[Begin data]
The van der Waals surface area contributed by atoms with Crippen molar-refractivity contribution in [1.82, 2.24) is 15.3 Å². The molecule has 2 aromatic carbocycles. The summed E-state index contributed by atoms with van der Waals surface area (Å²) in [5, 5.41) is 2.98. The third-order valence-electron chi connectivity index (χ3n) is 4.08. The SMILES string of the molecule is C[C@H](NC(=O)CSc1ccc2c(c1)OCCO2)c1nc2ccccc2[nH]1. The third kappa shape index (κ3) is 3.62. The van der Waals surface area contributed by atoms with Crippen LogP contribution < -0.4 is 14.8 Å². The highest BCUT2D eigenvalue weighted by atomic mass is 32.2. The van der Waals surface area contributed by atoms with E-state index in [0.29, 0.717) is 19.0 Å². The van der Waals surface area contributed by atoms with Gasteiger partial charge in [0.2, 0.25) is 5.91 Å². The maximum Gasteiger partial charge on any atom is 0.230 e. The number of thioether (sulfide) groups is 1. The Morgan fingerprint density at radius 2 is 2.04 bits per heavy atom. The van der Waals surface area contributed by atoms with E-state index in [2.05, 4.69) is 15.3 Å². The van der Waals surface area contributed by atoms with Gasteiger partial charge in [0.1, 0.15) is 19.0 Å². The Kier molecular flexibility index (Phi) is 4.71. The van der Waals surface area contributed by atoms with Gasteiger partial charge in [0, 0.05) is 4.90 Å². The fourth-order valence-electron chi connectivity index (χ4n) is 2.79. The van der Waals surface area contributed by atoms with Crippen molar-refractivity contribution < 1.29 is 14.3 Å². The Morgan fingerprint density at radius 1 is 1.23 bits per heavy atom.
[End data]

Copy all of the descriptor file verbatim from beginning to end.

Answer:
The van der Waals surface area contributed by atoms with Crippen molar-refractivity contribution in [1.82, 2.24) is 15.3 Å². The molecule has 2 aromatic carbocycles. The summed E-state index contributed by atoms with van der Waals surface area (Å²) in [5, 5.41) is 2.98. The third-order valence-electron chi connectivity index (χ3n) is 4.08. The SMILES string of the molecule is C[C@H](NC(=O)CSc1ccc2c(c1)OCCO2)c1nc2ccccc2[nH]1. The third kappa shape index (κ3) is 3.62. The van der Waals surface area contributed by atoms with Crippen LogP contribution < -0.4 is 14.8 Å². The highest BCUT2D eigenvalue weighted by atomic mass is 32.2. The van der Waals surface area contributed by atoms with E-state index in [0.29, 0.717) is 19.0 Å². The van der Waals surface area contributed by atoms with Gasteiger partial charge in [0.2, 0.25) is 5.91 Å². The maximum Gasteiger partial charge on any atom is 0.230 e. The number of thioether (sulfide) groups is 1. The Morgan fingerprint density at radius 2 is 2.04 bits per heavy atom. The van der Waals surface area contributed by atoms with E-state index in [2.05, 4.69) is 15.3 Å². The van der Waals surface area contributed by atoms with Gasteiger partial charge in [0.1, 0.15) is 19.0 Å². The Kier molecular flexibility index (Phi) is 4.71. The van der Waals surface area contributed by atoms with Gasteiger partial charge in [0, 0.05) is 4.90 Å². The fourth-order valence-electron chi connectivity index (χ4n) is 2.79. The van der Waals surface area contributed by atoms with Crippen molar-refractivity contribution < 1.29 is 14.3 Å². The Morgan fingerprint density at radius 1 is 1.23 bits per heavy atom.